--- In crosstalk2@y..., "Jeffrey B. Gibson" <jgibson000@h...> wrote:
> As List members have been reminded frequently (I hope not ad
> one of my main research interests is the Lord's Prayer. You'll also
> recall that I'm in negotiations with Paulist Press about writing a
> on the LP for their What Are They Saying About Series. Part of what
> was asked to do before any decision was made about giving me a
> was not only to work up an outline of topics that I would discuss in
> book, but to flesh out how I would deal with the topics that
> of the LP are saying something about.
> What follows below is an attempt to do just that. I would be
> for any comments on the outline. I'd also be interested in hearing
Please excuse this intrusion from a "newbie" who has been lurking
in balance ever since I discovered this site through the recnet
on-line "Dunn Seminar," but I have a question here, one which may well
show that I have not yet read your synopsis are carefully as I should
have - will you be considering any formal literary criticism,
considering that the LP is formatted according to the canons of Hebrew
poetry? I am drawing upon study I did forty years ago, but if I am
remembering things correctly, such analysis works out quite well at
least as foundation for exegeting meanings in their present form. So
where do you plan to include such? Or would you be intending to
include such an analysis? Or have I just not read your proposal
Clive F. Jacks (aka "exPCman@...
"), Pikeville College (ret.)
> you think I've left out. Whose views need to be discussed. What
> of the modern study of the prayer have I neglected to include?
> Jeffrey Gibson
> 1. Original Version
> I would begin this chapter by pointing out that contrary to what
> be known given centuries of Liturgical usage of the LP in which a
> variant of the Matthean version of the LP holds pride of place, we
> actually have not one but three versions of the LP, that of Matthew,
> that of Luke, and that found in the Didache. I would set these
> alongside one another in a synopsis and then note that the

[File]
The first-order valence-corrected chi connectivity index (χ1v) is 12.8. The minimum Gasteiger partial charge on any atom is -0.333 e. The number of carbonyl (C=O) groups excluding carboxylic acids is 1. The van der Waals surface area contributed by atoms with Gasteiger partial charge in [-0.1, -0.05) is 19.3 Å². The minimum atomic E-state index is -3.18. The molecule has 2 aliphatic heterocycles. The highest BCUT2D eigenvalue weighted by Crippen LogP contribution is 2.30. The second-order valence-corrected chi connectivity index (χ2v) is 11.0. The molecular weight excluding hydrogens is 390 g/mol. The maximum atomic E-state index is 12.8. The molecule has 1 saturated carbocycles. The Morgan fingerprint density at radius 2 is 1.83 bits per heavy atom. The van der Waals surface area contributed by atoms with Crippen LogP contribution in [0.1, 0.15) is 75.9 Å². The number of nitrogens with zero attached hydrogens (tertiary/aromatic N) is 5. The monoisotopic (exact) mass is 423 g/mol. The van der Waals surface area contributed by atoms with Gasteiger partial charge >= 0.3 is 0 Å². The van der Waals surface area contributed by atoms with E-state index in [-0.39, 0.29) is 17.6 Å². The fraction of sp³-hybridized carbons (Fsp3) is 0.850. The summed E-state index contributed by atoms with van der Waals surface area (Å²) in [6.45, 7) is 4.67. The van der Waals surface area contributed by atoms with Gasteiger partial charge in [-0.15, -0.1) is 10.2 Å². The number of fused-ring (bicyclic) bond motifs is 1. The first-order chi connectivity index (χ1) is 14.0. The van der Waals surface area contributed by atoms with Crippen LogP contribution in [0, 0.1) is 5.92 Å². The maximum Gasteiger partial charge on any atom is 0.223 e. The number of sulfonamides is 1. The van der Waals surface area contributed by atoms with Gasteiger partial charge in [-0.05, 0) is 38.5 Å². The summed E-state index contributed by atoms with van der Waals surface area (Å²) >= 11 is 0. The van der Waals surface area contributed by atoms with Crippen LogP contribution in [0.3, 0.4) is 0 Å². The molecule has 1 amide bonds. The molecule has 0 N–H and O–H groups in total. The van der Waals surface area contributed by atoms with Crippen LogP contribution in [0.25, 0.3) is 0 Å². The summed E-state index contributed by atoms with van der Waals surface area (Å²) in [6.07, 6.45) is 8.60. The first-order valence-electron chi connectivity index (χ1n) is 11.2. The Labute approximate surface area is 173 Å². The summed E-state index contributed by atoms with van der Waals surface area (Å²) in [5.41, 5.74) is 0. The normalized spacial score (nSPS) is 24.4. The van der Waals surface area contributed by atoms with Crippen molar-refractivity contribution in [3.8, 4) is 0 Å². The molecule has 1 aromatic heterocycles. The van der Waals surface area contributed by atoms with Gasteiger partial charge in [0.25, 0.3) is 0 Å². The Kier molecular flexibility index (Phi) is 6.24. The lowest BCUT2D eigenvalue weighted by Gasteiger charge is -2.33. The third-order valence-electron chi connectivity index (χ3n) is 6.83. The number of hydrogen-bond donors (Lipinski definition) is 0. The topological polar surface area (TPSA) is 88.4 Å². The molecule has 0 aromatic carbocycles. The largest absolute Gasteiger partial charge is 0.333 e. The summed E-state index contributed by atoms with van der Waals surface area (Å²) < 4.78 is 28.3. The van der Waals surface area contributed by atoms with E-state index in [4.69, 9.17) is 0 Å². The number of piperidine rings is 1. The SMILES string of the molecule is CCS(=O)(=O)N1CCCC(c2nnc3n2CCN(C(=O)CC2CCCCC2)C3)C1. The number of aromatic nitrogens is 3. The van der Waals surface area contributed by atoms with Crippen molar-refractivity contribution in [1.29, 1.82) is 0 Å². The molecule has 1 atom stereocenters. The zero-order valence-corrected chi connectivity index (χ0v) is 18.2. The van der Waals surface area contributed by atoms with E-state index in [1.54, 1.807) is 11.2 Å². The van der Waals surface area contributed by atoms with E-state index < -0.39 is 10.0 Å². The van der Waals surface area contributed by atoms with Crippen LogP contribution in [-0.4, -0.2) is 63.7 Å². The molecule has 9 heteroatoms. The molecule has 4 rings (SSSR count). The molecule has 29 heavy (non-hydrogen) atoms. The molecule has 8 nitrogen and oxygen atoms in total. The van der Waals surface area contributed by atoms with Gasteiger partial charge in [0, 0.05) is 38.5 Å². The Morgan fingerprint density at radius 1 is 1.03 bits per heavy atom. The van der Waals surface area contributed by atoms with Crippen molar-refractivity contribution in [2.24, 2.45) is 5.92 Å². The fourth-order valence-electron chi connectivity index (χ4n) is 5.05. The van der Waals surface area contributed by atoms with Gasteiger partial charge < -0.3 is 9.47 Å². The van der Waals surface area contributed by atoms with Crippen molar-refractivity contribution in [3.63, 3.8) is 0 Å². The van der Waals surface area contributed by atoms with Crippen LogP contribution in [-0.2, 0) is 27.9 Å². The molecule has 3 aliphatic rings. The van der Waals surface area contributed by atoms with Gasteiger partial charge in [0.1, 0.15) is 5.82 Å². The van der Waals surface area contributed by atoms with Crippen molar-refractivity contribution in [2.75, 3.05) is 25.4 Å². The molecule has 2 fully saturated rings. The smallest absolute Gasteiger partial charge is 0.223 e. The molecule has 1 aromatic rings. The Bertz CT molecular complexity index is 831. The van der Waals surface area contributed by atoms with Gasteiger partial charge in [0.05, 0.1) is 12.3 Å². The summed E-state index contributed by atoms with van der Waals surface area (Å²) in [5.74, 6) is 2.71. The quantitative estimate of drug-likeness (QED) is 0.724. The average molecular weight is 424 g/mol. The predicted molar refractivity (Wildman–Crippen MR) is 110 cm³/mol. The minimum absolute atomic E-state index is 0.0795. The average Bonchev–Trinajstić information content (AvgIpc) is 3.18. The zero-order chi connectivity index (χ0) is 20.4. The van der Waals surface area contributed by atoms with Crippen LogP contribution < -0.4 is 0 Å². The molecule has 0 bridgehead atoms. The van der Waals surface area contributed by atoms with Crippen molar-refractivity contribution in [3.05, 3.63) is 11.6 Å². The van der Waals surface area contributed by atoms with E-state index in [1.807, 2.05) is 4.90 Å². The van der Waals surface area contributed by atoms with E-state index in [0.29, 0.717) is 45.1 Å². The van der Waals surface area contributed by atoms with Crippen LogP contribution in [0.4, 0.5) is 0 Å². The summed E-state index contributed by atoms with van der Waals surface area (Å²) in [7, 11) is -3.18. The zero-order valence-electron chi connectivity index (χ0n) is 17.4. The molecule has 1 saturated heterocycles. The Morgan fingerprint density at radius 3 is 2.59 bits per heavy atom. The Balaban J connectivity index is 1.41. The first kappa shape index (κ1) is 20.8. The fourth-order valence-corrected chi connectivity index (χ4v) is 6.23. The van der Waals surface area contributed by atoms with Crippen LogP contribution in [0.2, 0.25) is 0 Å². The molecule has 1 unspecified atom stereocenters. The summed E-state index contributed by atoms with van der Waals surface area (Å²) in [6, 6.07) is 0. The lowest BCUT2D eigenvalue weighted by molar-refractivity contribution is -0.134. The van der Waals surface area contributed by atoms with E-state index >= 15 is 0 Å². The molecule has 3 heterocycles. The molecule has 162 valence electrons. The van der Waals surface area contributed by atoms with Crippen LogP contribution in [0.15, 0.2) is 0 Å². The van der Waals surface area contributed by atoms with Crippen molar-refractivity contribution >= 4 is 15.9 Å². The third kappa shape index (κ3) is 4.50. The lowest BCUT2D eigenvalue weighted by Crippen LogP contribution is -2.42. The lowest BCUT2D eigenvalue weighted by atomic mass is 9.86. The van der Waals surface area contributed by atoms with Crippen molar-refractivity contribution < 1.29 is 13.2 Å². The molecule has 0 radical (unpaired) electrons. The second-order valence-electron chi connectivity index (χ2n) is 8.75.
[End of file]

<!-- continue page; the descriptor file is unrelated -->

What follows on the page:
> of form, content and wording are best explained in terms of a
> relationship. From this, I would move on to a discussion of what LP
> scholars are saying about;
> a) the literary relationship that presumably exists between these
> versions, and
> b) which of these versions is thought to be the source of the
> keeping in mind that some scholars argue that the versions have no
> literary relationship with one another, but should each be viewed as
> recollections of teaching that Jesus gave on different occasions.
> I would then note how in the minds of LP scholars who DO see a
> relationship, that three things ring true
> (a) that the version of the LP in the Didache -- in which a
> concludes the LP -- is a secondary version and probably dependent
> Matt. 6:9-13;
> (b) that with the exception of those who hold to the
> Farrer/Goulder/Goodacre hypothesis (i.e., Luke knew and used
> the versions ultimately go back to a source (Q) which Matthew and
> used independently of one another, and
> (c) that the old consensus that Luke has better preserved the
> form and the wording of the prayer (and therefore that what is
> to Matthew is Matthean redaction) is not as strong as it once was,
> taking up the challenges that Michael Goulder has raised over
> there is a contradiction in the methodology of the International Q
> project for ascertaining the text of Q.
> 2. Authenticity and Origins.
> I would begin this section by noting that the traditional view of
> prayer is that what lies at the heart of its Matthean and Lukan
> something that Jesus himself actually spoke. I would then go on to
> discuss, how under this and a collateral assumption that Jesus'